About 313,000 results on a Google search for "mustn't he" would perhaps indicate that people saying the usage is terrible (1) haven't checked and (2) are speaking subjectively.
UsingEnglish.com has an article addressing this debate:
He must have seen it, mustn't he?
This is the first time I have seen such a question tag as with 'must
have done'. In China's English tests or examinations, such a tag is
thought to be absolutely wrong. They say we must use 'hasn't he?'.
They also say we must say 'He must have seen it yesterday, didn't he?'
I thought 'mustn't he?' was fine, but I had never found any proof. Now
that I've got this sentence, I'd like to know how authoritative it is
and whether we can use this sentence at all.
Might I ask native English teachers to help me clarify this puzzle of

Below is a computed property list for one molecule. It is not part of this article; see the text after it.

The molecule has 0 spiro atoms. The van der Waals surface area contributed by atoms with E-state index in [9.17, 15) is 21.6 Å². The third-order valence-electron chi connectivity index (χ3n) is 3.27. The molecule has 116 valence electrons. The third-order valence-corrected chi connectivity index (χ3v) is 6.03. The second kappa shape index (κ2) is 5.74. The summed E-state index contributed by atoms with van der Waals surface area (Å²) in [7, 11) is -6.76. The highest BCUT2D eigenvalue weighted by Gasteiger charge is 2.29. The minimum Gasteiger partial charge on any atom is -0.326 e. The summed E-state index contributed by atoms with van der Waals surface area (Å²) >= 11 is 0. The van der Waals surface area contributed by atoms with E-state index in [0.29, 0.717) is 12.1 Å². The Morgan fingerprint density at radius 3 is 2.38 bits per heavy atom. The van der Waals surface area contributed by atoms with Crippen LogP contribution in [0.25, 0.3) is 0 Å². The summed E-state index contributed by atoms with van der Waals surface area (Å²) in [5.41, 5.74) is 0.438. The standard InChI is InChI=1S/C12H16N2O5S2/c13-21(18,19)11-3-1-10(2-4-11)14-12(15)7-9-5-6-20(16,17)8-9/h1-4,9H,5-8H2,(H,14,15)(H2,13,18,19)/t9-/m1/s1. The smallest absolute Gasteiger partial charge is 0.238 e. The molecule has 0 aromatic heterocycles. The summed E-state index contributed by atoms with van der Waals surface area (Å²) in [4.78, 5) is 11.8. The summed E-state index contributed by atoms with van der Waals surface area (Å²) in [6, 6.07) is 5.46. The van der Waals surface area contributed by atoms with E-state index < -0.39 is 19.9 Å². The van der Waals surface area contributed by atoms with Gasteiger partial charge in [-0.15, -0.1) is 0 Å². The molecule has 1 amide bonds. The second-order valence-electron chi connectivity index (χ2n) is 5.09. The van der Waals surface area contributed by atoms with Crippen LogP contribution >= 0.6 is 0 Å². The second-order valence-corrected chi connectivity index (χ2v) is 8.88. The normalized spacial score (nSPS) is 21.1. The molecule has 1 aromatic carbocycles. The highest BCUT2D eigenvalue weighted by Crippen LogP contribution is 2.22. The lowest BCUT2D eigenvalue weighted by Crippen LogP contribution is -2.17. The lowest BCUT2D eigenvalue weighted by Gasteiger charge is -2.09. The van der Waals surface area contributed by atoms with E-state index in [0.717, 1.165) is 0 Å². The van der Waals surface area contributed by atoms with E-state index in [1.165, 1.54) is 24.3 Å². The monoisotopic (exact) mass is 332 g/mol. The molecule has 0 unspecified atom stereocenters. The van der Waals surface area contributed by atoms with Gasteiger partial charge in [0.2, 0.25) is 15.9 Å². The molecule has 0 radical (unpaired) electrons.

And after checking, as well as being familiar with the usage, I can agree with the reply [bolding mine]:
There's nothing wrong with this. Any other tag question implies an ellipsis such as 'He must have done it. [Tell me I'm not wrong.
(Beginning to be unsure) He did...] Didn't he?'. In that case, it's
not really a tag question at all, as it's not asking for routine
confirmation of a certainty.
The modal tag-question is very common:
I can go out tonight, can't I?
They could go via Vail, couldn't they?
It would be a disaster, wouldn't it?
He must use the lift, mustn't he?
I shall die, shan't I? [formal]
He'll tell his dad, won't he?
'Mightn't' may sound a little awkward, but 'mustn't' is in regular use, at least in some areas. ODO includes the contraction and a tag-question usage:
So I thought, if it's man made, there must be someone driving it,